After he became an orphan with no relatives close by, a local Paiute man invited him in a matter-of-fact way, "Come, be my son." La Van readily accepted.Over the course of a lifetime, La Van became thoroughly immersed in the culture and language of his adoptive people and eventually developed a sophisticated system for deciphering Native American petroglyphs.Although La Van was baptized into the LDS church as a child, other members of his family were not active members.
As he grew up, La Van served as an air traffic controller in the Air Force during the Korean war where he was very active in the servicemen's LDS branch.
This study was to prove crucial for what would become his life's work, deciphering the meanings of the rock writings.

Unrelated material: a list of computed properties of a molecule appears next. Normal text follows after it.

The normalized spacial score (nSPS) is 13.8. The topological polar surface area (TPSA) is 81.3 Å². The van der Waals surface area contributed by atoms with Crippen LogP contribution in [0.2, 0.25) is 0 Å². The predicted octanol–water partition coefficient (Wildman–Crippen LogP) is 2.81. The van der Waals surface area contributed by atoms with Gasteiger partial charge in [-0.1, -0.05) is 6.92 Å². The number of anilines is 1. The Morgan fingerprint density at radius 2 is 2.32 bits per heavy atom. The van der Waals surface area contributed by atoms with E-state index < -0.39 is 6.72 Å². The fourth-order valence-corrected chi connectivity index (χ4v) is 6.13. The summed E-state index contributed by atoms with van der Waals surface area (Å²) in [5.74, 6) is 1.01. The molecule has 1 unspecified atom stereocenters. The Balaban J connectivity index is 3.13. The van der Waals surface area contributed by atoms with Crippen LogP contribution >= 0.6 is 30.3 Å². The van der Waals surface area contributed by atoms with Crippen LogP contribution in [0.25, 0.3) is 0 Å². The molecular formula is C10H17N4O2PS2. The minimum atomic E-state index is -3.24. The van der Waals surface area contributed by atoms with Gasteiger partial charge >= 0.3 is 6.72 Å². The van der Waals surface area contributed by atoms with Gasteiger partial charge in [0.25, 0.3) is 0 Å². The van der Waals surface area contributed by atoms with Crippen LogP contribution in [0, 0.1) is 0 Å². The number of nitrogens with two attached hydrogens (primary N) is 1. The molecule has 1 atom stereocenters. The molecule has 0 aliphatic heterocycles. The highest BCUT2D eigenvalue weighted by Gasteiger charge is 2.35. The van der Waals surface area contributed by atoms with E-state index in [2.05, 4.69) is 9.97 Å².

La Van Martineau's rock writing work is of particular interest to linguists because it appears to confirm the existence of strictly ideographic writing systems lacking any phonetic (sound) components.
Sign language consisted of a few hundred gestures that could be combined together to communicate complex ideas between the various Native American tribes.
Their spoken languages were so very different as to preclude any verbal communication, but the sign language was universal from the Paiutes of Utah, to the Pawnees of Nebraska or the Iroquois in New York.